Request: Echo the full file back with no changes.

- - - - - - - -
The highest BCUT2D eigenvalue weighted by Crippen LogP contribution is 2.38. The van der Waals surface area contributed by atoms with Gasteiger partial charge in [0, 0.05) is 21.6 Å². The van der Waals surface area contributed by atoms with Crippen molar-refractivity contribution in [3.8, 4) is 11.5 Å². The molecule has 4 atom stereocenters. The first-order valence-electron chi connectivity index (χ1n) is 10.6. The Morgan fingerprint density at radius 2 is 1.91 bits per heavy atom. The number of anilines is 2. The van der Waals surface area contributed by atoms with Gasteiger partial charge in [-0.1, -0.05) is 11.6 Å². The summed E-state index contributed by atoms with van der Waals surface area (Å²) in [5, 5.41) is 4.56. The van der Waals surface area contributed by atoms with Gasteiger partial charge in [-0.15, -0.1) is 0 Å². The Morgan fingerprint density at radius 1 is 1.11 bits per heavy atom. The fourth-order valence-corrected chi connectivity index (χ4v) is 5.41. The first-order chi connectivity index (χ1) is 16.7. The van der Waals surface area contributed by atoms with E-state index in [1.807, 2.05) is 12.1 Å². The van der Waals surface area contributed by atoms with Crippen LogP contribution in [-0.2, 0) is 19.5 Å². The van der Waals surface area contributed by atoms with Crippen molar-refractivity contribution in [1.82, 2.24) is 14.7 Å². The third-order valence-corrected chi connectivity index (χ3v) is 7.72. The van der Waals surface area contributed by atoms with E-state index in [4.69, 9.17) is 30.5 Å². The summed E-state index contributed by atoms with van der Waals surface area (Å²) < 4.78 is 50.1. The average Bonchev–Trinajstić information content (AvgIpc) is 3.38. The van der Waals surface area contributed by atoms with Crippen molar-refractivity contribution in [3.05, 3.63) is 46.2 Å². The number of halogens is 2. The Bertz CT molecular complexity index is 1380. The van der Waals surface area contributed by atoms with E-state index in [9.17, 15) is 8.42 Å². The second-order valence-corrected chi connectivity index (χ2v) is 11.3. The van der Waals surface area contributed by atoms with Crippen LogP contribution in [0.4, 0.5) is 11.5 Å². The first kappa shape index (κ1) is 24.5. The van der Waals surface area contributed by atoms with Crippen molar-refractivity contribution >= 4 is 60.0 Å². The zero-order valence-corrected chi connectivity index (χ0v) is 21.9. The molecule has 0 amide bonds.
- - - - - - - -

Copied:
The highest BCUT2D eigenvalue weighted by Crippen LogP contribution is 2.38. The van der Waals surface area contributed by atoms with Gasteiger partial charge in [0, 0.05) is 21.6 Å². The van der Waals surface area contributed by atoms with Crippen molar-refractivity contribution in [3.8, 4) is 11.5 Å². The molecule has 4 atom stereocenters. The first-order valence-electron chi connectivity index (χ1n) is 10.6. The Morgan fingerprint density at radius 2 is 1.91 bits per heavy atom. The number of anilines is 2. The van der Waals surface area contributed by atoms with Gasteiger partial charge in [-0.1, -0.05) is 11.6 Å². The summed E-state index contributed by atoms with van der Waals surface area (Å²) in [5, 5.41) is 4.56. The van der Waals surface area contributed by atoms with Gasteiger partial charge in [-0.15, -0.1) is 0 Å². The Morgan fingerprint density at radius 1 is 1.11 bits per heavy atom. The fourth-order valence-corrected chi connectivity index (χ4v) is 5.41. The first-order chi connectivity index (χ1) is 16.7. The van der Waals surface area contributed by atoms with E-state index in [1.807, 2.05) is 12.1 Å². The van der Waals surface area contributed by atoms with Crippen LogP contribution in [-0.2, 0) is 19.5 Å². The van der Waals surface area contributed by atoms with Crippen molar-refractivity contribution in [1.82, 2.24) is 14.7 Å². The third-order valence-corrected chi connectivity index (χ3v) is 7.72. The van der Waals surface area contributed by atoms with E-state index in [4.69, 9.17) is 30.5 Å². The summed E-state index contributed by atoms with van der Waals surface area (Å²) < 4.78 is 50.1. The average Bonchev–Trinajstić information content (AvgIpc) is 3.38. The van der Waals surface area contributed by atoms with Crippen molar-refractivity contribution in [3.05, 3.63) is 46.2 Å². The number of halogens is 2. The Bertz CT molecular complexity index is 1380. The van der Waals surface area contributed by atoms with E-state index in [9.17, 15) is 8.42 Å². The second-order valence-corrected chi connectivity index (χ2v) is 11.3. The van der Waals surface area contributed by atoms with Crippen LogP contribution in [0.4, 0.5) is 11.5 Å². The first kappa shape index (κ1) is 24.5. The van der Waals surface area contributed by atoms with Crippen molar-refractivity contribution >= 4 is 60.0 Å². The zero-order valence-corrected chi connectivity index (χ0v) is 21.9. The molecule has 0 amide bonds.